8. A made-in-India transistor that can make India’s IoT technology a reality
Researchers at the Indian Institute of Technology Bombay (IITB), in a collaborative effort with ISRO’s Semi-Conductor Labs (SCL), Chandigarh, have developed a completely indigenous Bipolar Junction Transistor (BJT) that can work with the other type of transistor, called BiCMOS. BJTs are touted to play a big role in the Internet of things (IoT) applications. A major milestone of Centre for Excellence in Nanoelectronics (CEN) under the “Make in India” initiative, the indigenous transistor reduces the dependence on multinational semiconductor manufacturers and is a major advantage for India’s space and defence projects.

9. Fighting the drug resistant tuberculosis
India bears a disproportionately large burden of world’s tuberculosis (TB) rate, and our researchers are leaving no stone unturned in their fight against the disease that has killed over 4 lakh people in the country in 2016 alone. A major challenge in fighting TB is the emergence of drug resistant strains of the TB bacteria, which are now immune to most antibiotics. In a pathbreaking study this year, our scientists attempt to answer how TB bacteria develop resistance to most antibiotics, and try to find ways to reverse this drug resistance. In addition, studies on identifying other drug targets that can kill the TB bacteria are gaining momentum. Hope is that we might soon succeed in this fight.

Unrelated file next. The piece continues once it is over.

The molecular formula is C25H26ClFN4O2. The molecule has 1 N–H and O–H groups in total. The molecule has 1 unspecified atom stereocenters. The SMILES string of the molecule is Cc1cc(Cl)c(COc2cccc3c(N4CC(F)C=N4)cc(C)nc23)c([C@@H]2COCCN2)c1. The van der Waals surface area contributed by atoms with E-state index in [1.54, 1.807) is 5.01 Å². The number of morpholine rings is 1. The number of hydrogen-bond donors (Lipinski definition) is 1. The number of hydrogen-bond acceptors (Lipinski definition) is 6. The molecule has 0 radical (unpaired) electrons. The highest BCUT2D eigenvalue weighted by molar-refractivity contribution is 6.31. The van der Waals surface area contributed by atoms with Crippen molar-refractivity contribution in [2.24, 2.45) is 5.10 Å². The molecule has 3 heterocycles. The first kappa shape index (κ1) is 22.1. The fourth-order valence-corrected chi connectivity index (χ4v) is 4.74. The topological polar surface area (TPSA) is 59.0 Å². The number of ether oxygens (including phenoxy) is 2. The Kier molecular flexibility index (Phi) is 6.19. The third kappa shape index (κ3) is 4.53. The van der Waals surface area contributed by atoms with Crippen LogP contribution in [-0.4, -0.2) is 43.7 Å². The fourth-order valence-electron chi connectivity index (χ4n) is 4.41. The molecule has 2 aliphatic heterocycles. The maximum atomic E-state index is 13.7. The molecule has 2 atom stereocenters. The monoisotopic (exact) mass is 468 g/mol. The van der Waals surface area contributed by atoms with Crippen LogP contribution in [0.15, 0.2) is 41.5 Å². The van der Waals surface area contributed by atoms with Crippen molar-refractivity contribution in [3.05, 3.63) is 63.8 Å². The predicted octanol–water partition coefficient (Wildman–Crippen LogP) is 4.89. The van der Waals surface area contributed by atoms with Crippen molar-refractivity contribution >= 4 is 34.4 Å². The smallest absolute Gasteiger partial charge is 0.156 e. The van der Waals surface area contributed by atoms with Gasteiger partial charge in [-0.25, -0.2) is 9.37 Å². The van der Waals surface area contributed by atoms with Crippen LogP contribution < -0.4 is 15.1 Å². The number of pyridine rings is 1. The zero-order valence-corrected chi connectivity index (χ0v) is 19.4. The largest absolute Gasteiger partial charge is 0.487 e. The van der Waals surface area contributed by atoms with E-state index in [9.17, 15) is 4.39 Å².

10. Preventing our cities from becoming trash bins
Managing the large amount of waste generated in a small area is one of the major challenges of urban living. Researcher suggest alternatives to open dumping, which is not just insufficient, it pollutes water bodies, spoils the environment and ruins aesthetics too.  They seek new ways to recycle the growing e-waste, so that toxic emissions are minimal. While seeking technology solutions to take care of the biowaste, we may actually discover that biowaste is a treasure!